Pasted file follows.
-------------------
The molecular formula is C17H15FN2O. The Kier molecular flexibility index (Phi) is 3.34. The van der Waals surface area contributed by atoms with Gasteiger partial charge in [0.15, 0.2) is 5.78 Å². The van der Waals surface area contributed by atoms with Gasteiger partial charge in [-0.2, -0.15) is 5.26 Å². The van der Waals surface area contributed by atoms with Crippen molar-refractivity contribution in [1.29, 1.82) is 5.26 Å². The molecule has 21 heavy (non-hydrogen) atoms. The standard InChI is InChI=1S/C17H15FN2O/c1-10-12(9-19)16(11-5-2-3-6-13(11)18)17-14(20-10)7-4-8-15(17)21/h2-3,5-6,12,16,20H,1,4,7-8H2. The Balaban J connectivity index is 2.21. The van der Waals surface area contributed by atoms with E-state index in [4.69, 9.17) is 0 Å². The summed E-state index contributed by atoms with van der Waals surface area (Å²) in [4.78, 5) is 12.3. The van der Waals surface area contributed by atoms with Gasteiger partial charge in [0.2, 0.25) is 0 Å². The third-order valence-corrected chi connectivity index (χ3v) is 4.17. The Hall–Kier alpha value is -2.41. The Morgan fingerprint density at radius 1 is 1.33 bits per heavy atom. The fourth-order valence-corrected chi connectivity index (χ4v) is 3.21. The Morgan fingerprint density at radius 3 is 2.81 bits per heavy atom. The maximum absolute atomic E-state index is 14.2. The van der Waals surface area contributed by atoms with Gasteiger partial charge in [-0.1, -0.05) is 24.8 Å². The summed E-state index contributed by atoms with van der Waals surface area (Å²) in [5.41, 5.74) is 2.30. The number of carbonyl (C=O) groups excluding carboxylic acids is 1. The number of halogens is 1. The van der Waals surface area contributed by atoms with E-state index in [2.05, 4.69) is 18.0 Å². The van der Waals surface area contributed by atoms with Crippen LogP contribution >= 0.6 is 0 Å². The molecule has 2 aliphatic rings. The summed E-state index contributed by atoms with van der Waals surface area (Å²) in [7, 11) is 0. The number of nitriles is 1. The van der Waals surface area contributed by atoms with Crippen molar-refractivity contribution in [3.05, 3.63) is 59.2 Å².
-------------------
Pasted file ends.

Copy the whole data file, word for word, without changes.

The molecular formula is C17H15FN2O. The Kier molecular flexibility index (Phi) is 3.34. The van der Waals surface area contributed by atoms with Gasteiger partial charge in [0.15, 0.2) is 5.78 Å². The van der Waals surface area contributed by atoms with Gasteiger partial charge in [-0.2, -0.15) is 5.26 Å². The van der Waals surface area contributed by atoms with Crippen molar-refractivity contribution in [1.29, 1.82) is 5.26 Å². The molecule has 21 heavy (non-hydrogen) atoms. The standard InChI is InChI=1S/C17H15FN2O/c1-10-12(9-19)16(11-5-2-3-6-13(11)18)17-14(20-10)7-4-8-15(17)21/h2-3,5-6,12,16,20H,1,4,7-8H2. The Balaban J connectivity index is 2.21. The van der Waals surface area contributed by atoms with E-state index in [4.69, 9.17) is 0 Å². The summed E-state index contributed by atoms with van der Waals surface area (Å²) in [4.78, 5) is 12.3. The van der Waals surface area contributed by atoms with Gasteiger partial charge in [0.2, 0.25) is 0 Å². The third-order valence-corrected chi connectivity index (χ3v) is 4.17. The Hall–Kier alpha value is -2.41. The Morgan fingerprint density at radius 1 is 1.33 bits per heavy atom. The fourth-order valence-corrected chi connectivity index (χ4v) is 3.21. The Morgan fingerprint density at radius 3 is 2.81 bits per heavy atom. The maximum absolute atomic E-state index is 14.2. The van der Waals surface area contributed by atoms with Gasteiger partial charge in [-0.1, -0.05) is 24.8 Å². The summed E-state index contributed by atoms with van der Waals surface area (Å²) in [5.41, 5.74) is 2.30. The number of carbonyl (C=O) groups excluding carboxylic acids is 1. The number of halogens is 1. The van der Waals surface area contributed by atoms with E-state index in [2.05, 4.69) is 18.0 Å². The van der Waals surface area contributed by atoms with Crippen LogP contribution >= 0.6 is 0 Å². The molecule has 2 aliphatic rings. The summed E-state index contributed by atoms with van der Waals surface area (Å²) in [7, 11) is 0. The number of nitriles is 1. The van der Waals surface area contributed by atoms with Crippen molar-refractivity contribution in [3.05, 3.63) is 59.2 Å².